Is art history an inherently Western discipline? What problems arise when art historians study non-Western objects? In what ways do we see colonialism manifest in the study of Gandharan art during the late 19th century? Stanley K. Abe expertly addresses these lofty questions (and more) in his in-depth essay titled “Inside the Wonder House: Buddhist Art and the West.” In the essay, Abe argues that scholarly debates over stylistic influence were not only disputes over the interpretation of evidence but contestations over how the East would be represented by the West.”
Abe begins with an analysis of Rudyard Kipling’s 1901 novel Kim to illustrate how so-called “Greco-Buddhist art” was viewed from the position of an Anglo-Indian. The included passages reveal three important aspects about the Lahore Museum:
- It was built by colonial powers without regard for native experience or expertise.
- The contents are gate-kept by a colonial administration which oversees the collection and preservation practices of the museum.
- The sculptures in question were made in the distant past and therefore “superior” (scare quotes intended) to what natives are capable of producing in modern times.
It is important to recognize that British superiority is shown here by the ability to recollect the artworks and reorganize them in a Western scientific way in the museum. The drive toward categorization and classification through museums is rooted in the tradition of Western academia, which presents several problems when removed from that context. The “Wonder House” is used as a tool for demonstrating the superiority of Western forms of knowledge while discounting native forms of knowledge. The curator, with the help of European books and the training of an art historian, was able to present Buddhist art in an authoritative manner to a western audience. However, this was made only possible by the strategic control and exclusion of the native presence from the discourse of art history. Scholars (Leitner, Foucher, Smith, etc.) used these methods in creating the discourse of Greco-Buddhist Art.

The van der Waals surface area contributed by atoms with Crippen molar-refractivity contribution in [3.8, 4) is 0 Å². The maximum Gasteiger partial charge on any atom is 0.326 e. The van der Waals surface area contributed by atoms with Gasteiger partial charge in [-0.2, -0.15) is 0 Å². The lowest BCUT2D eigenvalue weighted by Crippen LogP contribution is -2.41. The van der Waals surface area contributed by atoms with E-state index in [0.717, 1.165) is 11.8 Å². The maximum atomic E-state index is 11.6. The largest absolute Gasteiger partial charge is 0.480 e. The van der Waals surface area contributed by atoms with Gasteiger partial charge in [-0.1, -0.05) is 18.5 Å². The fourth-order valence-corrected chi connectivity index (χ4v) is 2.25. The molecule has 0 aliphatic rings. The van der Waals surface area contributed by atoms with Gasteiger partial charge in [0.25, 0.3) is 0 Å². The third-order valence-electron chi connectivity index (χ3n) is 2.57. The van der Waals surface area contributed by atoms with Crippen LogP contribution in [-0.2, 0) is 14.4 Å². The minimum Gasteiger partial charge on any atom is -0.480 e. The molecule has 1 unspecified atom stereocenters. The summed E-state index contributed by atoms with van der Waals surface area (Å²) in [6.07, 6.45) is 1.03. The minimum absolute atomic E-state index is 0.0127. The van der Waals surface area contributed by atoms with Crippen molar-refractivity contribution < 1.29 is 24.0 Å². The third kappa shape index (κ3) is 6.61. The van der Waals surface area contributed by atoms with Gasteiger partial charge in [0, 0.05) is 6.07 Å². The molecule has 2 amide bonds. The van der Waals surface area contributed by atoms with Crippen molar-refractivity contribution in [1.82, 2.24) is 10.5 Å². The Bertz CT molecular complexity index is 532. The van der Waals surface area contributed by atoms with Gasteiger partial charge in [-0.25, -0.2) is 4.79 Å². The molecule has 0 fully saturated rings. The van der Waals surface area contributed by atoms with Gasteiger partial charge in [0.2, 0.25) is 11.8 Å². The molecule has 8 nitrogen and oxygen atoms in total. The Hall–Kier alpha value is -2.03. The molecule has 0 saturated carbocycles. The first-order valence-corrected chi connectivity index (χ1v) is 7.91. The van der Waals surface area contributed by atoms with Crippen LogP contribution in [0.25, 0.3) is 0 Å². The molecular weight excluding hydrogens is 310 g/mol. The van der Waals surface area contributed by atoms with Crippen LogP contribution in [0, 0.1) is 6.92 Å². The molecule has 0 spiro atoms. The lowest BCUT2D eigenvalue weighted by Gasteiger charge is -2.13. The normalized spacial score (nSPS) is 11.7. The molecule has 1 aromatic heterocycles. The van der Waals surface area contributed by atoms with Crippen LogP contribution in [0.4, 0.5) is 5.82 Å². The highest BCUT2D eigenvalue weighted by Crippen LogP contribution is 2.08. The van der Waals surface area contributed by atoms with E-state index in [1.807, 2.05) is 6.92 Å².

Here, I’ve provided an example of the shoddy comparisons which were repeatedly made between Gandharan and Greco-Roman sculpture. The image on the left features a scene of the Buddha’s death, or Mahaparinirvana, while the image on the right is from a Greek funerary stele showing a banquet scene. Even if these images were not depicting polar opposite scenes, I struggle to see more than a few insubstantial stylistic similarities.
Vincent Smith claimed that since the influence came from ancient Rome (which was itself influenced by ancient Greece), these sculptures were “inferior copies” of Greek works. He adds that there are “only echoes of the second rate Roman art of the third and fourth countries” and it is “never Greek enough in its inability to match the achievements of the classical West” G.W. Leitner, on the other hand, made an effort to incorporate this Buddhist art as a natural part of a universal history in which East-West exchange was thought to be symmetrical and naturally beneficial. However, he and Smith both falter by trying to incorporate India into the molds and schemes of Western knowledge.